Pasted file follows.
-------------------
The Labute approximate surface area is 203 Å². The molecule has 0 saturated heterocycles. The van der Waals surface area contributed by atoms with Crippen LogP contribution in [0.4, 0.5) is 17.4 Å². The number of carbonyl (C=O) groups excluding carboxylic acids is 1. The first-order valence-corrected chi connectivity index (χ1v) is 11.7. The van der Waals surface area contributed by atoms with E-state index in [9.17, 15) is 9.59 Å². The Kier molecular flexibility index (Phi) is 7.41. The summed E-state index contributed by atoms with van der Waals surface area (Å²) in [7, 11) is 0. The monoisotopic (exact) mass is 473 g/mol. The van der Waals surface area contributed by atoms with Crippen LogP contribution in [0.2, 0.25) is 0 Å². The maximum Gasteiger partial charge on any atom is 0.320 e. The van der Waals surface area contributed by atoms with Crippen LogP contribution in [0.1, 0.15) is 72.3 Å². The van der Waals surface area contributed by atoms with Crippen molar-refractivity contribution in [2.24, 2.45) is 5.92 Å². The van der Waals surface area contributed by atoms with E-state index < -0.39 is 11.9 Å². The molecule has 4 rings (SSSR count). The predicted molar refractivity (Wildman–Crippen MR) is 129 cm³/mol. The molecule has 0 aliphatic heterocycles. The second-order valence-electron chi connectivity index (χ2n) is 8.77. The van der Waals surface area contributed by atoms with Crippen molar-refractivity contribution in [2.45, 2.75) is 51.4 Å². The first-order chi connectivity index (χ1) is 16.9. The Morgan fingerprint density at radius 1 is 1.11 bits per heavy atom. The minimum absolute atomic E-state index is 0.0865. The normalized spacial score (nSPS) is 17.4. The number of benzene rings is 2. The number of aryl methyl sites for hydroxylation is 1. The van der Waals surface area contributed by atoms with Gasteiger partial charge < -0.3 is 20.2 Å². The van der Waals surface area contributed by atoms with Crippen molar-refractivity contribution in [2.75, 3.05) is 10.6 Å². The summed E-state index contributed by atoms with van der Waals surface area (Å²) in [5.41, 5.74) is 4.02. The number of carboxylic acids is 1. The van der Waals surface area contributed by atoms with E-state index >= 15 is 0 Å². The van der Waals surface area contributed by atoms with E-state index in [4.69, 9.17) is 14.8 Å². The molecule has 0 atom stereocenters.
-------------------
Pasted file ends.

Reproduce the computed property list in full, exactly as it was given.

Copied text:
The Labute approximate surface area is 203 Å². The molecule has 0 saturated heterocycles. The van der Waals surface area contributed by atoms with Crippen LogP contribution in [0.4, 0.5) is 17.4 Å². The number of carbonyl (C=O) groups excluding carboxylic acids is 1. The first-order valence-corrected chi connectivity index (χ1v) is 11.7. The van der Waals surface area contributed by atoms with E-state index in [9.17, 15) is 9.59 Å². The Kier molecular flexibility index (Phi) is 7.41. The summed E-state index contributed by atoms with van der Waals surface area (Å²) in [7, 11) is 0. The monoisotopic (exact) mass is 473 g/mol. The van der Waals surface area contributed by atoms with Crippen LogP contribution in [0.2, 0.25) is 0 Å². The maximum Gasteiger partial charge on any atom is 0.320 e. The van der Waals surface area contributed by atoms with Crippen LogP contribution in [0.1, 0.15) is 72.3 Å². The van der Waals surface area contributed by atoms with Crippen molar-refractivity contribution in [2.24, 2.45) is 5.92 Å². The van der Waals surface area contributed by atoms with E-state index < -0.39 is 11.9 Å². The molecule has 4 rings (SSSR count). The predicted molar refractivity (Wildman–Crippen MR) is 129 cm³/mol. The molecule has 0 aliphatic heterocycles. The second-order valence-electron chi connectivity index (χ2n) is 8.77. The van der Waals surface area contributed by atoms with Crippen molar-refractivity contribution in [2.45, 2.75) is 51.4 Å². The first-order chi connectivity index (χ1) is 16.9. The Morgan fingerprint density at radius 1 is 1.11 bits per heavy atom. The minimum absolute atomic E-state index is 0.0865. The normalized spacial score (nSPS) is 17.4. The number of benzene rings is 2. The number of aryl methyl sites for hydroxylation is 1. The van der Waals surface area contributed by atoms with Gasteiger partial charge < -0.3 is 20.2 Å². The van der Waals surface area contributed by atoms with Crippen molar-refractivity contribution in [2.75, 3.05) is 10.6 Å². The summed E-state index contributed by atoms with van der Waals surface area (Å²) in [5.41, 5.74) is 4.02. The number of carboxylic acids is 1. The van der Waals surface area contributed by atoms with E-state index >= 15 is 0 Å². The van der Waals surface area contributed by atoms with E-state index in [4.69, 9.17) is 14.8 Å². The molecule has 0 atom stereocenters.